What do we know about Marlon Brando? We know that he’s one of the most influential film actors that ever lived. He electrified audiences in his early work from the 1950s—we immediately think of A Streetcar Named Desire and On the Waterfront, but there were other early iconic roles as well. Brando also suggests an aura of disappointed expectations—movies and performances, especially in the 60s, that were considered failures or misfires. There was a big comeback in the 1970s with The Godfather and Last Tango in Paris. And then, more failures, more misfires. He gained a reputation for being difficult, obscure, even a little crazy. He was ridiculed as an older man for becoming so overweight. And his personal life was fraught with conflict and tragedy.
But still, there’s always been something elusive about Brando the man. Now there’s a documentary film directed, or perhaps I should say assembled, by Stevan Riley, called Listen to Me Marlon. But this film is unlike any biographical film you’ve ever seen. It turns out that over the course of his life, Brando made over 300 tape recordings, reminiscences about his life and career; thoughts about acting, society, politics, and psychology; even tapes labeled “self-hypnosis,” what we would probably call guided meditations today. It’s from the latter that the film gets its title Listen to Me Marlon—Brando guides himself into states of calmness and serenity on these tapes. Clearly he had a need to break free of the inner turmoil that would overwhelm him.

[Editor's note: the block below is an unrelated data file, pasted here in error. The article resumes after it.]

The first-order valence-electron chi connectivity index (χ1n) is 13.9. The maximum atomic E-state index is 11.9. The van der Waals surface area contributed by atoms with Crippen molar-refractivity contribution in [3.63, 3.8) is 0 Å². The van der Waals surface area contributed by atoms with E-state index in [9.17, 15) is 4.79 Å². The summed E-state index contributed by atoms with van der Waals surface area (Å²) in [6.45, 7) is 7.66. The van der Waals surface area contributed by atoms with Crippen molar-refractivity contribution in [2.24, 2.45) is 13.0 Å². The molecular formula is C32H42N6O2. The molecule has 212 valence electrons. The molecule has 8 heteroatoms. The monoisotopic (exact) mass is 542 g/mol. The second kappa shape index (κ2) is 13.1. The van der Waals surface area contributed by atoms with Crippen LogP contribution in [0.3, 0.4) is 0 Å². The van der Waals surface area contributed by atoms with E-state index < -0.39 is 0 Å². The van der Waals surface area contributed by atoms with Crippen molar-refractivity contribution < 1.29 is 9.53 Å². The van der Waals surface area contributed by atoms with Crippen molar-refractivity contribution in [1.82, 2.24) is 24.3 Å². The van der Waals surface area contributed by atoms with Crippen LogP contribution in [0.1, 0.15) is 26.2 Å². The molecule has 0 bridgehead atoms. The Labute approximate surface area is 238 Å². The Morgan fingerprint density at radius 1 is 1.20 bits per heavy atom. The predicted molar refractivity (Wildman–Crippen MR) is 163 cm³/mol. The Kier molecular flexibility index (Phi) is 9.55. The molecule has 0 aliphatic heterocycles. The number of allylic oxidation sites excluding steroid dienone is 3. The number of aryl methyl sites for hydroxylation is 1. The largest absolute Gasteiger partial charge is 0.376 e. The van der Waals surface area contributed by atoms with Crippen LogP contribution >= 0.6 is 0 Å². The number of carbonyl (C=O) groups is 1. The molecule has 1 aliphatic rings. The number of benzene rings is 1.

As we listen to Brando’s voice, selected by Riley from many different recording sessions over long periods of time, we see clips from his films as well as home movies, TV interviews, public appearances, news reports and stills. There is no narrator, no talking head interviews, only Brando himself giving his side of the story. It’s as close to an autobiographical film by the iconic actor, who died in 2004, as we’re ever going to get. One remarkable visual theme stands out—Brando had a digital image of his head made towards the end of his life, and this strange and ghostly visage reappears from time to time, reciting Shakespeare or otherwise making odd and stirring pronouncements about life and fate.
This fascinating film shares deeply personal insights on Brando’s childhood—both parents were alcoholics, and his father was abusive—also his beginnings as an actor in New York, learning his craft from the renowned teacher Stella Adler, and his sudden fame and his titanic struggles with, and rejection of, his celebrity. The overall impression is one of deep melancholy. Brando was a very sensitive and lonely person who came to hate the phoniness and greed of Hollywood. The effort it took to create his greatest performances was profoundly exhausting—he could only rarely sustain that effort. His two children were scarred by tragedy—his son Christian went to prison for killing the boyfriend of his sister, Cheyenne. Five years later, Cheyenne died of suicide.
Brando presents a complex, sometimes contradictory view of himself on the tapes. We can see that his inability to form lasting relationships damaged his kids. We also see his nobler side—his commitment to the civil rights movement and the Native American movement, his playfulness and sense of humor. Listen to Me Marlon, in contrast to the usual voyeuristic approach to famous actors and celebrities, lets the subject speak for himself, and the result is powerful and utterly unique.